The front compartment, on the other hand, is completely fab and groovy. It’s strange how some black interiors are so oppressive they make you want to hand back the keys immediately; others, like this, come across as anything but. I’m not sure how comfy the two front seats would be to the South of France and back, but for my daily commute into London they were glorious. Plenty more storage up front too, with a deep cubby hole underneath the armrest, along with niceties such as cordless phone charging, a huge, responsive touch screen and an extra sporty steering wheel with stealth gear-shift paddles hidden behind. But my new favourite feature for a while in any car is the insane parking camera. What I’m about to describe must work, otherwise Volvo wouldn’t do it, but it takes a bit of getting used to. When you go to park, you get a bird’s-eye view of the car, with the XC40 appearing minuscule on screen and all the other cars about ten times the size. This was hilarious, and remained hilarious. It was a huge hit with the kids, too.
On start-up, the 2.0-litre petrol engine is a wee bit noisy externally but hardly audible inside the cab. The first quirk thereafter is what may be the smallest gearstick out there. It’s a tiny little thing, which requires a double click either way for anything to happen. Probably another Volvo safety elf and completely fine once you get used to it. I actually quite liked the double-check subliminal message it was sending me: buy a Volvo, become a safer person all round. Like it.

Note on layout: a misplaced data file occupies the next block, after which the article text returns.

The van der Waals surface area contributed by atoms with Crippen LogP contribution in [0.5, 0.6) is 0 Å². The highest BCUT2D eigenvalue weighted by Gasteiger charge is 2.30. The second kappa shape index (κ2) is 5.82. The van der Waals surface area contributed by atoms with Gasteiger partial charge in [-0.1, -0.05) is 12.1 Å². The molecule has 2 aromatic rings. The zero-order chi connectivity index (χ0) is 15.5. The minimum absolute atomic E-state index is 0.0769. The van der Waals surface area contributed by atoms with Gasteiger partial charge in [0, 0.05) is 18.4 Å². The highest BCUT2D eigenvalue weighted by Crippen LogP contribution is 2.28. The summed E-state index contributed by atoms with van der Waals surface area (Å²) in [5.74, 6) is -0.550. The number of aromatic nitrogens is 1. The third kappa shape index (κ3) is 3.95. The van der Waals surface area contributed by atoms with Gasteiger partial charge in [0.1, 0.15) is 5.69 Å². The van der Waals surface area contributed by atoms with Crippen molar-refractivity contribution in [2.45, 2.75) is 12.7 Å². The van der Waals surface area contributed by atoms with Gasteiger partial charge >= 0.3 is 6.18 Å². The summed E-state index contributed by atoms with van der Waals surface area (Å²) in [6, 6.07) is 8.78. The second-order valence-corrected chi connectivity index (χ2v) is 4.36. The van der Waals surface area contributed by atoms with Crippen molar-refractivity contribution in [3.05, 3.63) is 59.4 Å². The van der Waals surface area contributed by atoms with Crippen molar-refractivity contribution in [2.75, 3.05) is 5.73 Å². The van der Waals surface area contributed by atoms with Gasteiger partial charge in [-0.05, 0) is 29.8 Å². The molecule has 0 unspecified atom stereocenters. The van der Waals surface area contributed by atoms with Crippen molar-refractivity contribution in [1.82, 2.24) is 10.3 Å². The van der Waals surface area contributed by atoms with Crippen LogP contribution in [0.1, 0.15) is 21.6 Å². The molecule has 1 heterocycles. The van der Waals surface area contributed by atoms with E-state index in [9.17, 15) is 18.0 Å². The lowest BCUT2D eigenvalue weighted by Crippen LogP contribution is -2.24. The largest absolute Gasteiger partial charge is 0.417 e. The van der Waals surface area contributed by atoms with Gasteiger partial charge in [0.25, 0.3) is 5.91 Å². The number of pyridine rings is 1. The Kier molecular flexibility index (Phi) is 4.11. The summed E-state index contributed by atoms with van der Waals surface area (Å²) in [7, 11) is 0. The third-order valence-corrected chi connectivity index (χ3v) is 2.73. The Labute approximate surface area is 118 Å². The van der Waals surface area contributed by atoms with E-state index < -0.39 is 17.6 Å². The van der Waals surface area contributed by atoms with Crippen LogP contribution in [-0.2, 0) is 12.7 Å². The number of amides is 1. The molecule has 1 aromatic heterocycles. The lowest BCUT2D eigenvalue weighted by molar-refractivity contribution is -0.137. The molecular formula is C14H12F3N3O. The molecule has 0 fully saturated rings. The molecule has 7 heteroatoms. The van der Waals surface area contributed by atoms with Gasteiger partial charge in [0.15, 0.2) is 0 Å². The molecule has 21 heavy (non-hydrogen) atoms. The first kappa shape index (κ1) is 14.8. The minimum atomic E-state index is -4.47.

I’m not sure how comfy the two front seats would be to the South of France and back, but for my daily commute into London they were glorious
On the road, there’s a more than handy 247hp, not to mention an entirely unexpected 0 to 60mph time of just 6.5 seconds in the offing. I say, Volvo, where d’ya pull that white rabbit from? Such a surprising amount of power justifies four driving modes, including a rather feisty Dynamic that I sensed surprised the car almost as much as it did me. We both found ourselves being gleefully catapulted somewhere into the middle of next week. Such high jinks come at a price, of course, and in the case of the XC40, 40mpg may just about be achievable on very good traffic day, but definitely not in Dynamic mode.
Engine 2.0-litre petrol
Gearbox 8-speed automatic
0-60mph 6.2 seconds
Fuel economy 39.8mpg
First year road tax £500
That niggle aside, it is a genuinely lively driving experience. The brakes are smooth and the steering is light to the touch. It handles impeccably, with hardly any discernible body roll. Cruising in eighth gear makes motorways a breeze and everyone enjoys the comparatively lofty view. It’s safe as houses, of course. And the oncoming traffic safety warnings are excellent. You have to be an awful driver these days to be the cause of an accident in a new Volvo.
If I was in the market for a car like this, I would find it very hard to pass by the XC40. At £40,000 for this top-spec model, it’s by no means inexpensive, but you could do a lot worse and spend a lot more.
PS. I’ve already had the best birthday present I could have wished for – the fact that my mum is still around to celebrate today with us. Christmas just gone, Mother’s Day, the kids’ and grandson’s birthdays, we’ll take them all. Hang on in there, Minnie. We all love you so much. X